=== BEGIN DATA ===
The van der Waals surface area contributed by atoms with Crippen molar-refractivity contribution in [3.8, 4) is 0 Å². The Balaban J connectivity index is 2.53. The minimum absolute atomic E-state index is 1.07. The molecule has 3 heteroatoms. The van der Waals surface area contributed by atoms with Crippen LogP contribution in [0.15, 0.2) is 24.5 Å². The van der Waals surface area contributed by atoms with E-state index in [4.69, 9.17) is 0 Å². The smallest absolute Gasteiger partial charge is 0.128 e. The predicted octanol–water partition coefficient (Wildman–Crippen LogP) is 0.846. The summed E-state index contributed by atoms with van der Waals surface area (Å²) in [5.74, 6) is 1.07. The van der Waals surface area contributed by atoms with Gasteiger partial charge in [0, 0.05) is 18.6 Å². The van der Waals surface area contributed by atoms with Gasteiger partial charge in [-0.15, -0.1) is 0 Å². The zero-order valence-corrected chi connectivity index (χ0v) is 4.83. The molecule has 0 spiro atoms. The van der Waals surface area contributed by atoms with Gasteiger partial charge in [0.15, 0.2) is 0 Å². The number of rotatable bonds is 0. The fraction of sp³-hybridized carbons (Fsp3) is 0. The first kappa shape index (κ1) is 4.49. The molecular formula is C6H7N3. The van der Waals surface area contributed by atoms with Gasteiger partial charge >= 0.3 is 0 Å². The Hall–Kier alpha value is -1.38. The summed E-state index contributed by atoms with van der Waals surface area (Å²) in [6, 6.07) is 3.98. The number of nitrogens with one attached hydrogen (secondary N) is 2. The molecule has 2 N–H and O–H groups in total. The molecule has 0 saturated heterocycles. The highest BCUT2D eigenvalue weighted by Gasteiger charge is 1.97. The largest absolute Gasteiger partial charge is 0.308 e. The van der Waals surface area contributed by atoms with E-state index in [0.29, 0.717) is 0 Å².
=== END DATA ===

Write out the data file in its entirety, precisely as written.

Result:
The van der Waals surface area contributed by atoms with Crippen molar-refractivity contribution in [3.8, 4) is 0 Å². The Balaban J connectivity index is 2.53. The minimum absolute atomic E-state index is 1.07. The molecule has 3 heteroatoms. The van der Waals surface area contributed by atoms with Crippen LogP contribution in [0.15, 0.2) is 24.5 Å². The van der Waals surface area contributed by atoms with E-state index in [4.69, 9.17) is 0 Å². The smallest absolute Gasteiger partial charge is 0.128 e. The predicted octanol–water partition coefficient (Wildman–Crippen LogP) is 0.846. The summed E-state index contributed by atoms with van der Waals surface area (Å²) in [5.74, 6) is 1.07. The van der Waals surface area contributed by atoms with Gasteiger partial charge in [0, 0.05) is 18.6 Å². The van der Waals surface area contributed by atoms with Gasteiger partial charge in [-0.15, -0.1) is 0 Å². The zero-order valence-corrected chi connectivity index (χ0v) is 4.83. The molecule has 0 spiro atoms. The van der Waals surface area contributed by atoms with Gasteiger partial charge in [0.15, 0.2) is 0 Å². The number of rotatable bonds is 0. The fraction of sp³-hybridized carbons (Fsp3) is 0. The first kappa shape index (κ1) is 4.49. The molecular formula is C6H7N3. The van der Waals surface area contributed by atoms with Gasteiger partial charge >= 0.3 is 0 Å². The Hall–Kier alpha value is -1.38. The summed E-state index contributed by atoms with van der Waals surface area (Å²) in [6, 6.07) is 3.98. The number of nitrogens with one attached hydrogen (secondary N) is 2. The molecule has 2 N–H and O–H groups in total. The molecule has 0 saturated heterocycles. The highest BCUT2D eigenvalue weighted by Gasteiger charge is 1.97. The largest absolute Gasteiger partial charge is 0.308 e. The van der Waals surface area contributed by atoms with E-state index in [0.29, 0.717) is 0 Å².